Wild Bill Davison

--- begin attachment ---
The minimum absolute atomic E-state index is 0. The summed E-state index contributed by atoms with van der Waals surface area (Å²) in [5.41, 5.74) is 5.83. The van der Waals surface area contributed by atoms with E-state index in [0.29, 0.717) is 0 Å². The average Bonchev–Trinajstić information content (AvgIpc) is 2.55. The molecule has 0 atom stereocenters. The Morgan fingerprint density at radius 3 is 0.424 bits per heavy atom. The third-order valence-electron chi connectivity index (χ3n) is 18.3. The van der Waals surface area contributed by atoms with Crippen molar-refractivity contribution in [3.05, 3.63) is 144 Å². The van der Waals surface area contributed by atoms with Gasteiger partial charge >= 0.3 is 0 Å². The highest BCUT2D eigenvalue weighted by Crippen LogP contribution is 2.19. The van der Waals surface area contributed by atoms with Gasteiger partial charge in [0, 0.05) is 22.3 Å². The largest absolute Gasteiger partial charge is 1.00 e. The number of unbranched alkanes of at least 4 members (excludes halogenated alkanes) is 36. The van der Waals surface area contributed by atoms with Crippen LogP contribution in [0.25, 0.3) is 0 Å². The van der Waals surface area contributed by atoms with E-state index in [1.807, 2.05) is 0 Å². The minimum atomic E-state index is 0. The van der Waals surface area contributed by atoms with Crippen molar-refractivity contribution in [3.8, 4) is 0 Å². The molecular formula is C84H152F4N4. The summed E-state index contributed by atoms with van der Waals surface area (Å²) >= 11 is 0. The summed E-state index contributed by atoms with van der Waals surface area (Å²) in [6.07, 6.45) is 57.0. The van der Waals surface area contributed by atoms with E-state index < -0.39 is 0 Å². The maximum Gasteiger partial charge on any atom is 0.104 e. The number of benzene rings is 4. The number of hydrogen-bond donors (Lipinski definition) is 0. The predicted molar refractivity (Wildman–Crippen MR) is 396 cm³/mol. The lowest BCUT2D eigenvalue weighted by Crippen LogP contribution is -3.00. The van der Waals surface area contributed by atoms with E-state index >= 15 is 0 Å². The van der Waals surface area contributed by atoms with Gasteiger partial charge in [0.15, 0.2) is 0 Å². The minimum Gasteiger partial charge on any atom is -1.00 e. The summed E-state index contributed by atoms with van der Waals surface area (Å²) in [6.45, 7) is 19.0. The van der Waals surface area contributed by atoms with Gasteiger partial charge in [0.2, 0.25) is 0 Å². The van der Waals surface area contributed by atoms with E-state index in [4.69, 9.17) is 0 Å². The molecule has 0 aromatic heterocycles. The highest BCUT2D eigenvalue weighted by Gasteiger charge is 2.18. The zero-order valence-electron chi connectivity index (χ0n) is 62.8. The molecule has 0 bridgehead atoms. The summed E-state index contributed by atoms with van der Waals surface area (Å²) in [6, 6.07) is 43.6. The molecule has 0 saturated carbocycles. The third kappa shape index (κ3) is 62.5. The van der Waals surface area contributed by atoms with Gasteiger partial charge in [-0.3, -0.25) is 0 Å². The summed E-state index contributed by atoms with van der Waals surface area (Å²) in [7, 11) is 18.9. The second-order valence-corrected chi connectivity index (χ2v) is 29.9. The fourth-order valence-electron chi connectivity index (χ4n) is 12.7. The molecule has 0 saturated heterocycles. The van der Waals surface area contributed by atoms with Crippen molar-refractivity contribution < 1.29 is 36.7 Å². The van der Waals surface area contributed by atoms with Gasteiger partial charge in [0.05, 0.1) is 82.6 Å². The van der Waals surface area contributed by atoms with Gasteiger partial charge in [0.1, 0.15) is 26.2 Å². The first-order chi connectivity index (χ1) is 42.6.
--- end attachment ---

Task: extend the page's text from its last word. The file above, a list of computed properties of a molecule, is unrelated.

Wild’ Bill Davison, born January 5, 1906 in Defiance, Ohio, and died November 14, 1989 in Santa Barbara, California. He was a fiery jazz musician who first emerged in 1920s but wasn’t recognized until the 1940s. His association with Eddie Condon, the bandleader with whom he recorded and worked from the 1960s to the mid-1940s, is what he is most remembered. Wild Bill was born in Defiance, Ohio, in 1906. He had a strong, but limited, style on his cornet. A fan of Wild Bill’s playing, Philip Larkin described it as “…a player with notable energy. He uses a wide variety of conscious tonal distortions and heavy vibrato. His attack is fast and intense. He melts, almost articulates at slow tempos. Humphrey Lyttelton compared him to a drunk who tries to put you down one minute and then throws his arm around your neck the next. His stylistic mannerisms – the deep hoarse blurrings and the athletic in front-of-the beat timing, the flaring shakes – are highly conscious. “Davison is one of the most exciting small-band trumpeters, as they were imposed on a traditional Armstrong basis. Blue Note sessions were a collision of two ferocious jazz talents that at the same moment were strangely sympathetic. His many sides in Condon tradition demonstrate his ability to unite with (Pee Wee Russell) in the same manner. Solo after solo, he proves that he’s not a wild player. Each note is precisely shaped and pitched, just like his favorite (Louis) Armstrong or (Bobby) Hackett) and has an emotional immediacy that is hard to match. Richard M. Sudhalter recalled first meeting Wild Bill at Eddie Condon’s Club in New York City, in the 1950s. “Up there, incredible, is Bill Davison, looking like any *but* the traditional image of a trumpet or cornet player. Louis Armstrong’s horn is not angled up with his eyes closed as the tone rises; Maxie Kaminsky’s instrument feels so small that it seems almost incomprehensible. Bix Beiderbecke is not like that, with his dented cornet pointed straight at the floor in an old photo. “Nope. “Nope. He reaches for the cornet and spits out a supercharged sentence. Then he jerks it away like it’s too hot. He’s actually chewing gum! I wonder where he keeps that stuff while he blows. He looked exactly the way he sounded. A guy from Ohio, Defiance, with an uninhibited, fierce way of beating the beat and driving a band of any size half a mile into the future. The music sounds like a flamethrower but has a density and momentum that is only possible with the best records. User-contributed text may also be available under Creative Commons By–SA License.

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